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Reduced water-availability lowers the strength of negative plant–soil feedbacks of two Asclepias species

  • Amelia E. SnyderEmail author
  • Alexandra N. Harmon-Threatt
Plant-microbe-animal interactions – original research


Negative plant–soil feedbacks can serve as a mechanism for plant species coexistence. Despite predicted changes in precipitation patterns due to climate change, little is known as to how the strength and direction of feedbacks change under differing soil moisture regimes. We performed a fully reciprocal greenhouse experiment where seedlings of two co-occurring Asclepias spp. (milkweed) were grown either with their own or the other species’ microbial communities under high or low watering treatments. We found that seedlings of each species were smaller when exposed to conspecific relative to heterospecific soil biota, perhaps due to a build-up of specific soil pathogens. Importantly, this negative feedback diminished under reduced water-availability, and also in the absence of live soil organisms. Our findings suggest that the ability for plants to coexist may be fundamentally altered in areas that face increased drought.


Drought Stress Belowground interactions Plant–microbial interactions Plant–soil feedback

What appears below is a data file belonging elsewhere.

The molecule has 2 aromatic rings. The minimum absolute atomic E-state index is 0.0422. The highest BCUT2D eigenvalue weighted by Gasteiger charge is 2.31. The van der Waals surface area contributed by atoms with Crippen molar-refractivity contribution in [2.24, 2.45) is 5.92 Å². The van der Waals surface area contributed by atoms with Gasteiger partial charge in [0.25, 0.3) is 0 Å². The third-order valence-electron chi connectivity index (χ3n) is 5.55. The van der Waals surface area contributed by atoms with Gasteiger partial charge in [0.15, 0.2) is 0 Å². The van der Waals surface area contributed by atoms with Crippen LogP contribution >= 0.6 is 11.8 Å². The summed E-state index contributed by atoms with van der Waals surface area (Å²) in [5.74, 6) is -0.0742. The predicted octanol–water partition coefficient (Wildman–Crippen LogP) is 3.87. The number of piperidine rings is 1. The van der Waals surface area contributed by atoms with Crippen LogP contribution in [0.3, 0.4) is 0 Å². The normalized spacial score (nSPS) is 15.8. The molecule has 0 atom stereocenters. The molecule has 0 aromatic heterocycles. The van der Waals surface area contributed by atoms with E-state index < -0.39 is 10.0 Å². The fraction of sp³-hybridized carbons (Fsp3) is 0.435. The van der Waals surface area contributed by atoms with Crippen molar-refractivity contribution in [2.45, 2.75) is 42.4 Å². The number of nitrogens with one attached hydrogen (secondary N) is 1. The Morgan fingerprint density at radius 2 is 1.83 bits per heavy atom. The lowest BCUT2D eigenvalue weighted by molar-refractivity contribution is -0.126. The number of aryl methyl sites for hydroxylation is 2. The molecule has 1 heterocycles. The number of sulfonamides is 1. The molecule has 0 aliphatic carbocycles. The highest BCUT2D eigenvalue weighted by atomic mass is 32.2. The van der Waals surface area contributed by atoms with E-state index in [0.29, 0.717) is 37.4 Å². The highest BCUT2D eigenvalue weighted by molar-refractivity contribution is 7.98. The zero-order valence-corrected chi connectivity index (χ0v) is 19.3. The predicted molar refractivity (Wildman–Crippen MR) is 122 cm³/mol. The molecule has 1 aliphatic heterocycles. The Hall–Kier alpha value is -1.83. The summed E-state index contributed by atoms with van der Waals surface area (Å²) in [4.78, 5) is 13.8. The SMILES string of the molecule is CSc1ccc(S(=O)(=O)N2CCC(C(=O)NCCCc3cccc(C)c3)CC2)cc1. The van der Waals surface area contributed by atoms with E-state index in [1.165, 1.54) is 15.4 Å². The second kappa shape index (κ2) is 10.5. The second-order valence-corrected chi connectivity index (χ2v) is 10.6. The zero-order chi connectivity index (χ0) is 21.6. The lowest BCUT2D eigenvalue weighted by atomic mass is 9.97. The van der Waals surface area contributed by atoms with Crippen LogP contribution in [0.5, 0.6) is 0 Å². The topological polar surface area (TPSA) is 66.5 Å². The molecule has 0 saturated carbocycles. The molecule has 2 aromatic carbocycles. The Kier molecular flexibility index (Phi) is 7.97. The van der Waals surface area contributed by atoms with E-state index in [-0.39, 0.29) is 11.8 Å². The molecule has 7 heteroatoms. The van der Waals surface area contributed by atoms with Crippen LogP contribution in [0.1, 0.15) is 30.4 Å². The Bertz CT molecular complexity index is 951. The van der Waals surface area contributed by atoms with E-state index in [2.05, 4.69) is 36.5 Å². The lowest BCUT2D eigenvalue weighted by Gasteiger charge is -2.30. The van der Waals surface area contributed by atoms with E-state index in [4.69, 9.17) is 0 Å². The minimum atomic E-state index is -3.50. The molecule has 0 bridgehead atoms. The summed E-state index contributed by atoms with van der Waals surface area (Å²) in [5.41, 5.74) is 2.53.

We are grateful to Dr. Scott Mangan, Mike Dyer and the greenhouse staff at Washington University for their guidance and assistance with this project. We would like to thank Amy Patterson for assisting in the harvesting of these plants. This project was supported by undergraduate research awards provided to A. Snyder from Washington University in St. Louis.

Author contribution statement

AES and ANHT conceived and designed the experiment. AES and ANHT performed the experiment. AES analyzed the data. AES and ANHT wrote the manuscript.


This study was funded by Washington University in St. Louis.

Compliance with ethical standards

Conflict of interest

The authors declare they have no conflict of interest.

Supplementary material

442_2019_4419_MOESM1_ESM.docx (22 kb)
Supplementary material 1 (DOCX 21 kb)
442_2019_4419_MOESM2_ESM.xls (70 kb)
Supplementary material 2 (XLS 70 kb)


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Copyright information

© Springer-Verlag GmbH Germany, part of Springer Nature 2019

Authors and Affiliations

  1. 1.Department of BiologyWashington University in St. LouisSt. LouisUSA
  2. 2.Department of EntomologyUniversity of Illinois, Urbana-ChampaignUrbanaUSA

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